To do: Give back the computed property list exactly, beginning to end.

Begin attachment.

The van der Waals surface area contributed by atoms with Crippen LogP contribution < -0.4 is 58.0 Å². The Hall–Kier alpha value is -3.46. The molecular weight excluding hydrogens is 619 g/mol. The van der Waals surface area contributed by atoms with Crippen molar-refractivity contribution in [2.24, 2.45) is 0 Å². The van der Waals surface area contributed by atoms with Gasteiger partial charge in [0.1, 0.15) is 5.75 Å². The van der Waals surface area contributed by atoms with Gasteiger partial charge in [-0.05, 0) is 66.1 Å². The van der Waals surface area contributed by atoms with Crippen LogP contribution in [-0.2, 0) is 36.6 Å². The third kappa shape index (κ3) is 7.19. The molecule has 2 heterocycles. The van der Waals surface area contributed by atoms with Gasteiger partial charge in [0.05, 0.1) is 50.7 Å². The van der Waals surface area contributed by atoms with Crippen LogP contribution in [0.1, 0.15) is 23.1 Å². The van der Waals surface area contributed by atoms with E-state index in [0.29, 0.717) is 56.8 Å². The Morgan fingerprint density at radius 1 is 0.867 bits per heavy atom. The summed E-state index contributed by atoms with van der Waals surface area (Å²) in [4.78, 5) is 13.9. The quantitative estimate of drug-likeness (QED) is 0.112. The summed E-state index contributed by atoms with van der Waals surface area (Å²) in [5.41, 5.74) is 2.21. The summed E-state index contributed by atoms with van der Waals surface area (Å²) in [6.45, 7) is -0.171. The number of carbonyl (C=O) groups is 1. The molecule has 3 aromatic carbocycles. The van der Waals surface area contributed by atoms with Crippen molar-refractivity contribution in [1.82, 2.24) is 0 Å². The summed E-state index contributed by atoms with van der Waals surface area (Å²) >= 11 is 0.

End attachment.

The van der Waals surface area contributed by atoms with Crippen LogP contribution < -0.4 is 58.0 Å². The Hall–Kier alpha value is -3.46. The molecular weight excluding hydrogens is 619 g/mol. The van der Waals surface area contributed by atoms with Crippen molar-refractivity contribution in [2.24, 2.45) is 0 Å². The van der Waals surface area contributed by atoms with Gasteiger partial charge in [0.1, 0.15) is 5.75 Å². The van der Waals surface area contributed by atoms with Gasteiger partial charge in [-0.05, 0) is 66.1 Å². The van der Waals surface area contributed by atoms with Crippen LogP contribution in [-0.2, 0) is 36.6 Å². The third kappa shape index (κ3) is 7.19. The molecule has 2 heterocycles. The van der Waals surface area contributed by atoms with Gasteiger partial charge in [0.05, 0.1) is 50.7 Å². The van der Waals surface area contributed by atoms with Crippen LogP contribution in [0.1, 0.15) is 23.1 Å². The van der Waals surface area contributed by atoms with E-state index in [0.29, 0.717) is 56.8 Å². The Morgan fingerprint density at radius 1 is 0.867 bits per heavy atom. The summed E-state index contributed by atoms with van der Waals surface area (Å²) in [4.78, 5) is 13.9. The quantitative estimate of drug-likeness (QED) is 0.112. The summed E-state index contributed by atoms with van der Waals surface area (Å²) in [5.41, 5.74) is 2.21. The summed E-state index contributed by atoms with van der Waals surface area (Å²) in [6.45, 7) is -0.171. The number of carbonyl (C=O) groups is 1. The molecule has 3 aromatic carbocycles. The van der Waals surface area contributed by atoms with Crippen molar-refractivity contribution in [1.82, 2.24) is 0 Å². The summed E-state index contributed by atoms with van der Waals surface area (Å²) >= 11 is 0.